WEST HAVEN, CT — Eight Republican gubernatorial candidates debated many issues, including guns in schools, before a friendly, supportive crowd in a jam-packed Notre Dame High School auditorium on Wednesday.
While all the candidates tried hard to distinguish themselves from each other, the largest cheers came anytime they said it was time for Connecticut to say goodbye to its Democratic governor and Democrat-controlled General Assembly.
The eight candidates participating in Wednesday’s debate included Shelton Mayor Mark Lauretti, former Comptroller General of the United States Dave Walker, Danbury Mayor Mark Boughton, former Trumbull Mayor Tim Herbst, state Rep. Prasad Srinivasan of Glastonbury, Westport technical consultant Steve Obsitnik, Stamford city official Mike Handler, and Fairfield attorney Peter Lumaj.
There are 10 candidates, all male, who were invited to the debate based on criteria decided more than a year ago by the candidates or their representatives, according to Republican Party Chairman JR Romano.
Based on the established criteria, New Britain Mayor Erin Stewart and state Sen. Toni Boucher of Wilton, who was on stage for the first two debates, didn’t debate in West Haven Wednesday.
Both candidates are still “exploring” whether the position of governor is really the one they want.
Boucher was in the audience watching the debate. Stewart was tweeting about it.
Lauretti, as the debate started, actually “offered his spot” to Boucher and Boucher stepped up to possibly take Lauretti up on his offer — but debate moderator Ann Nyberg ruled that “out of order” and Boucher returned to her seat in the audience.
There were two candidates who were invited to Wednesday’s debate who did not participate.
Bob Stefanowski’s campaign did not respond to requests for comment about his decision to sit out a third debate, but his campaign has hinted that they had no desire to attend.
Patrick Sweeney, the campaign manager for David Stemerman, said his candidate wouldn’t participate.
Joe Visconti is also running for the Republican nomination for governor but hasn’t met any of the fundraising thresholds to get into any of the debates.
As far as the debate itself, the recent high school mass shooting in Florida, in which 17 were killed by a teenage shooter, was a focal point.
All the talk about Florida brought back memories of the Sandy Hook massacre where 26 students and educators lost their lives.
The candidates gave their thoughts on how to make schools safer for students, teachers, administrators and staff.
But none of them talked the assault weapons and large-capacity magazine ban that was included in the 2013 legislation passed in the wake of the Sandy Hook massacre.
“We have not invested enough funding in mental health,” Herbst said.
Lumaj suggested the state consider issuing “an executive order for armed security in each school for our children.”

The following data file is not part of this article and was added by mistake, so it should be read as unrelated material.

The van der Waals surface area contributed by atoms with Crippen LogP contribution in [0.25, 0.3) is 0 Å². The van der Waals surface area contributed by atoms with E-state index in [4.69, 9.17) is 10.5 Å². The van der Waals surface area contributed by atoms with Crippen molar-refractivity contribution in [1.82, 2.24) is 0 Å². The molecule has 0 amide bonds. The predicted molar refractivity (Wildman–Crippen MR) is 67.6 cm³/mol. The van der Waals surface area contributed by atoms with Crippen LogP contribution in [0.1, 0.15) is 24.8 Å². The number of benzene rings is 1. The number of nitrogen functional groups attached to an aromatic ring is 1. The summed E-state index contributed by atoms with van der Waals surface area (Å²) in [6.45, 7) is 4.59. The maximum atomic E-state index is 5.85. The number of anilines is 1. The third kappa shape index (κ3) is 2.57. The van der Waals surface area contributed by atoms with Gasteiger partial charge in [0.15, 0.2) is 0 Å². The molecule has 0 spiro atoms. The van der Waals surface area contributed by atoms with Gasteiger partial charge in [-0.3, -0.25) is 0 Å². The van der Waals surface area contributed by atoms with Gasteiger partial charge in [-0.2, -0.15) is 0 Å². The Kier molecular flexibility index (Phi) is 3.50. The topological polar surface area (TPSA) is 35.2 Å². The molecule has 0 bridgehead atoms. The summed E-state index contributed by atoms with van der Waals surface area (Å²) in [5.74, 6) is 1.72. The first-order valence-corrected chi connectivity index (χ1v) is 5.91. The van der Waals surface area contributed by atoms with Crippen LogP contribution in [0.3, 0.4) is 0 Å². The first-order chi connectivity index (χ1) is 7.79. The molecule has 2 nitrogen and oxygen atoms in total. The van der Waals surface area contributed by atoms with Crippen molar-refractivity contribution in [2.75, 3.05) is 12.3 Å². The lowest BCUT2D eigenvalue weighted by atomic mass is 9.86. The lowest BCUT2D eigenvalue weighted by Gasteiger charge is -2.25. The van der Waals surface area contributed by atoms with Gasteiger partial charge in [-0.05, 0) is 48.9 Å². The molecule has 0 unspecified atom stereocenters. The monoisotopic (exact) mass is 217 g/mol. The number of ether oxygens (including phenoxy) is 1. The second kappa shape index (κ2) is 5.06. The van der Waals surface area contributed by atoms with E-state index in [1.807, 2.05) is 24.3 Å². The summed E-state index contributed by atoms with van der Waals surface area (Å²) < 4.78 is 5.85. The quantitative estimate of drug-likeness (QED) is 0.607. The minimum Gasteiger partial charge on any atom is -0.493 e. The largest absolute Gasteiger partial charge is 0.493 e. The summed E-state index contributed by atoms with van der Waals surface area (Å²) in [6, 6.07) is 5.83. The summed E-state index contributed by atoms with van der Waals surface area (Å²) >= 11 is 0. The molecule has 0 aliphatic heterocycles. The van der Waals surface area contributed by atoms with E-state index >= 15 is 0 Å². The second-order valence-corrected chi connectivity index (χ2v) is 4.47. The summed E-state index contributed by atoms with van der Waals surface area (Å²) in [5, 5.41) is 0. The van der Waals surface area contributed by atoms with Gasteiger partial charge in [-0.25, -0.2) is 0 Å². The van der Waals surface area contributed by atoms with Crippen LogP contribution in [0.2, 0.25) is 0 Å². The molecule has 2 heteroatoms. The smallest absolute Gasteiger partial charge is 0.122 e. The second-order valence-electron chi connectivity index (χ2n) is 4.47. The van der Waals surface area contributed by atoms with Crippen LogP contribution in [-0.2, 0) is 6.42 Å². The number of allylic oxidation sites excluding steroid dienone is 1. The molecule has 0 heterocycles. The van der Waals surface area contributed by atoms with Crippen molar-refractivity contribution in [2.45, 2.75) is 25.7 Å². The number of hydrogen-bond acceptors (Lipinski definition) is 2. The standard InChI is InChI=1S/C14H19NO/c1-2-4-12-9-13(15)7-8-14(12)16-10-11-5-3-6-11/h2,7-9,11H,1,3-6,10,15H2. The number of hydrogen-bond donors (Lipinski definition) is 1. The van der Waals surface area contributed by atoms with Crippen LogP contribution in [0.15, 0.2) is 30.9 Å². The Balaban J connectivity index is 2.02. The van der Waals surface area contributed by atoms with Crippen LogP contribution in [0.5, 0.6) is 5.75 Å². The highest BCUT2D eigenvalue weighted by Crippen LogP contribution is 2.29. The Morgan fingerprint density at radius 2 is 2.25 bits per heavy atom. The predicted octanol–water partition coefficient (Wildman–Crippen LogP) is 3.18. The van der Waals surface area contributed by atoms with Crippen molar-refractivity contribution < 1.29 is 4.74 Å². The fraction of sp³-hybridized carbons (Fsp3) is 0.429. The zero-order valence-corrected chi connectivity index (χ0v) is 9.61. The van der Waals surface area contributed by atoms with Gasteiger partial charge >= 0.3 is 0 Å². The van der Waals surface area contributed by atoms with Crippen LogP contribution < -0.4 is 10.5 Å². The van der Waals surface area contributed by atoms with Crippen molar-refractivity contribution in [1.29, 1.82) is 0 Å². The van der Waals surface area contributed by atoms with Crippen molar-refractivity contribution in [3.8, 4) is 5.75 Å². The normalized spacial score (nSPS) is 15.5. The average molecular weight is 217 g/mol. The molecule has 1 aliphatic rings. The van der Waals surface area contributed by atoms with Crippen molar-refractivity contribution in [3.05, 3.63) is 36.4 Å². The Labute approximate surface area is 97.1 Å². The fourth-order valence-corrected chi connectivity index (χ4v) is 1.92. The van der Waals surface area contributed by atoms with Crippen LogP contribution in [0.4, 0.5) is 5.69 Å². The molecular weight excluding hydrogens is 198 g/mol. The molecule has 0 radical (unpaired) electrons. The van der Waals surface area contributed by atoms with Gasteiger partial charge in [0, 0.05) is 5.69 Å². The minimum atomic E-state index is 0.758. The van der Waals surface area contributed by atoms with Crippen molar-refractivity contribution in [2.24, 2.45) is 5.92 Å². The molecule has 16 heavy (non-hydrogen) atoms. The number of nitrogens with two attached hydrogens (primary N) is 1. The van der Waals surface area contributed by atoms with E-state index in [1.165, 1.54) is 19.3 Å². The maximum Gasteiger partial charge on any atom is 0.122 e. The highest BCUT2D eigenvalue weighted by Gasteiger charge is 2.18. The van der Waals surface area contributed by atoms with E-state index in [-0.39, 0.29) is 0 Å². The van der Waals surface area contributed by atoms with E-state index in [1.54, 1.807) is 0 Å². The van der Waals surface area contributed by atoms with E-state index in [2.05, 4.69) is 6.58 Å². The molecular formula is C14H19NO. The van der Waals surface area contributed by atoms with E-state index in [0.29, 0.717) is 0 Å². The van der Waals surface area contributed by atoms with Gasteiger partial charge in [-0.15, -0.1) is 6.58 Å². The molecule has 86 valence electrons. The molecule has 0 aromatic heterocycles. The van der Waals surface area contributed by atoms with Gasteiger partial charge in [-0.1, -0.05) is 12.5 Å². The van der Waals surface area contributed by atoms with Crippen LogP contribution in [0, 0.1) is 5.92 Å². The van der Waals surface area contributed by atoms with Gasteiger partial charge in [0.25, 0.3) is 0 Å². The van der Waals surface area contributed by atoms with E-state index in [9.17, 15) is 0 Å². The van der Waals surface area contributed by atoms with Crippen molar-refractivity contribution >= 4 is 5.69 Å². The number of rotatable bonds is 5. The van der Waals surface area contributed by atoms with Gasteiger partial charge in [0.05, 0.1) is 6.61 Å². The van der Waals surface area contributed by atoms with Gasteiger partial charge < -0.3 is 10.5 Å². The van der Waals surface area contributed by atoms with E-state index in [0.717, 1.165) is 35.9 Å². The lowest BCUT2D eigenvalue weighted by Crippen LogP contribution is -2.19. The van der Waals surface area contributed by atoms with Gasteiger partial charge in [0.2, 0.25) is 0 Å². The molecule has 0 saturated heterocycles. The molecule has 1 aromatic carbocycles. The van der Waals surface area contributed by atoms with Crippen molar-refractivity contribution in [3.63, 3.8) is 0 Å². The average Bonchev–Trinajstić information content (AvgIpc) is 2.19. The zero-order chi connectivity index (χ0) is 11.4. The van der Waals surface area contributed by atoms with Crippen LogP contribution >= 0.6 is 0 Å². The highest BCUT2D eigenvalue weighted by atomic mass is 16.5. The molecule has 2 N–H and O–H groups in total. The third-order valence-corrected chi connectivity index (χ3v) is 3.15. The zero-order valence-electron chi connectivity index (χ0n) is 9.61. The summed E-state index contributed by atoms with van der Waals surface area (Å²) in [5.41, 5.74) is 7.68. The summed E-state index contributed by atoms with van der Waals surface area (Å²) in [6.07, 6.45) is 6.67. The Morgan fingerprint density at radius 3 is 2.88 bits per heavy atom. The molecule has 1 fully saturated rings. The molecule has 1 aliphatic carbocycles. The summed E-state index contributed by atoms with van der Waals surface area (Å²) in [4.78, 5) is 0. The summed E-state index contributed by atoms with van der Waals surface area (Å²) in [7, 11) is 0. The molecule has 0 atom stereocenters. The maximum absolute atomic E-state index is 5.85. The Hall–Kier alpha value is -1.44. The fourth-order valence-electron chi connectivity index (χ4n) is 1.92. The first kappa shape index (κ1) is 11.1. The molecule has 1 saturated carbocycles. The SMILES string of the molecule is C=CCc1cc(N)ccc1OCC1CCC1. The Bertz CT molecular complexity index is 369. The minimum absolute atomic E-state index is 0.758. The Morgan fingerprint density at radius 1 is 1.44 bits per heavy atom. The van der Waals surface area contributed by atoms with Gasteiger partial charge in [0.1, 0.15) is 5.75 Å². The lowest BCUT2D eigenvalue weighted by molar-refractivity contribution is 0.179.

Obsitnik, who hails from the tech sector, said “We need to close the data gaps” between mental health and law enforcement professionals— who rely on data to identify potential dangerous people — “and get ahead of problems before they happen.”
Srinivasan, who voted for legislation that bans assault weapons and large-capacity magazines following the Sandy Hook massacre, said officials have to “fund,” rather than just pass legislation.
The Courant reported on Monday that Srinivasan said he would sign a bill repealing the 2013 post-Sandy Hook changes to Connecticut’s gun laws.
According to the Courant article, Srinivasan said that “if a bill [repealing the law] goes through the House and the Senate, will I support that bill and not veto that bill? Yes, I will support it and no, I will not veto that bill.”
In a separate interview Wednesday before the debate, the Glastonbury lawmaker tried to explain what he thought that was a “miscommunication” of his views.
Srinivasan said the state hasn’t improved school security as promised and it never fully funded the mental health initiatives included in the legislation. Asked about the ban on assault weapons and large capacity magazines, Srinivasan said, “I wouldn’t roll back any of that.”
Gov. Dannel P. Malloy said Srinivasan was simply trying to score points with a certain segment of his party and get the support he needs to make it to the next stage of the competition.
In an earlier interview, Malloy said that Srinivasan’s flip flop on the 2013 law “quite frankly it disqualifies the gentleman.”
“How could you ever believe a thing he says?,” Malloy asked reporters.
Boughton suggested that additional training for school officials should be mandated, in addition to a greater emphasis on mental health initiatives.
Walker said “more has to be done with background checks.”
Handler suggested looking at spending money to put “law enforcement officers in our schools.” He said the state needs to “peel off money in our tight budget and spend it where we need it most.”
And Lauretti said that while government “plays a role,” that the message of “when you see something, say something” has to be emphasized to the public. He did advocate for a more “uniform system” to combat the problem — “especially in our bigger schools.”
Christine Stuart contributed to this report.